Date of this Version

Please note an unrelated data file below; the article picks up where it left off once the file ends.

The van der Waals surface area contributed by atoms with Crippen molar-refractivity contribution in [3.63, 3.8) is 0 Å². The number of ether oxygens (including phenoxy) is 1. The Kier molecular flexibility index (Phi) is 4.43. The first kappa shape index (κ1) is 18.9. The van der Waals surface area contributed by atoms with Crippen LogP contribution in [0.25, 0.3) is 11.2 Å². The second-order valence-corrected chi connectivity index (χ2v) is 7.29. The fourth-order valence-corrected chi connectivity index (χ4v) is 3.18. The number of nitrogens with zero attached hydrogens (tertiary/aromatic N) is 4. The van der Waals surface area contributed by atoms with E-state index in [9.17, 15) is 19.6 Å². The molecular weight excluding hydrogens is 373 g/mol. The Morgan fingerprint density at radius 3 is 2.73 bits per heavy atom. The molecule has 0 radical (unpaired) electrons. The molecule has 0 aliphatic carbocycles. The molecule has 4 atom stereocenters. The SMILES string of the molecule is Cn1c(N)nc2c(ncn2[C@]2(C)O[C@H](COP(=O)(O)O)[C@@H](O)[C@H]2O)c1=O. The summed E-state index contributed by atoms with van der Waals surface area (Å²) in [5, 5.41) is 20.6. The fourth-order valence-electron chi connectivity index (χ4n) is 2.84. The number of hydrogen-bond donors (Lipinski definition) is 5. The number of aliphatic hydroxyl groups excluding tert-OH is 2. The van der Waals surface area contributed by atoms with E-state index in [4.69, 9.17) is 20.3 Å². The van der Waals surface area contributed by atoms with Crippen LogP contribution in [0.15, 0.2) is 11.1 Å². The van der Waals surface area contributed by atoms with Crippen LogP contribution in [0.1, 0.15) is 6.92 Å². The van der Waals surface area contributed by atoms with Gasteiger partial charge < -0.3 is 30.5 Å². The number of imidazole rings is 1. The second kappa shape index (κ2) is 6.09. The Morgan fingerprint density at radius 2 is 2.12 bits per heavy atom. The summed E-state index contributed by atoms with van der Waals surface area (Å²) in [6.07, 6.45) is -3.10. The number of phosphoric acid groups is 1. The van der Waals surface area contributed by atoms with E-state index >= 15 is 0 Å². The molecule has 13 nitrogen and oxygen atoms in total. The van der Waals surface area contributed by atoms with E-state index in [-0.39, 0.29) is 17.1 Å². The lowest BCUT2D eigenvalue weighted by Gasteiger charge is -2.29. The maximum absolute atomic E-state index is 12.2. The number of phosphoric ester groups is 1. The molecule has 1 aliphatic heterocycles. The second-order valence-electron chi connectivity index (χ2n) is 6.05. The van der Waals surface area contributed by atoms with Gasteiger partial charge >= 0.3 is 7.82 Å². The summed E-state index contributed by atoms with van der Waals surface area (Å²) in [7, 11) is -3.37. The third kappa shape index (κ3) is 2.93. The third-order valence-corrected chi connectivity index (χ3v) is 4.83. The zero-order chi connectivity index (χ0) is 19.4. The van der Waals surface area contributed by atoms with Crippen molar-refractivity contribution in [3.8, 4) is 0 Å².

The theme of this conference, "Human and Wildlife Interactions: Public Perceptions and Management Realities," suggests to me that the reality of what wildlife managers do is often affected by the public's perception of the problem. In considering animal damage, there's the question of which solutions the public fords appropriate and acceptable. Attitudes and perceptions nowadays, whether correct or based on misinformation, are often translated into policy and law. "Management realities"- why can't we just go ahead and solve the problem the way we want to? After all, we're the scientists and wildlife managers; we know the problem better than anyone. "Get out the traps and the toxicants, and we'll have the situation under control in no time, thank you. Errr-Could you please not look over my shoulder while I work? Come back in a few days and I'll have things cleaned up, yes Ma'am!" Reality. Is it an absolute, or is it only a shadow, perceived by each person in terms of his or her own experience? Plato aside, we often feel frustrated by having to work in a society where everyone's opinion seems to have as much weight as what WE know to be the real facts; and effective, decisive action is delayed, postponed, or made impossible by debate, litigation, and public opinion generated by inaccurate publicity, or worse. "Why can't a trapper just do his job, without being bothered by all these damned unemployed long-haired kooks who want to preserve every last acre as wilderness?" "C'm on, look at the FACTS! Be REASONABLE!!!"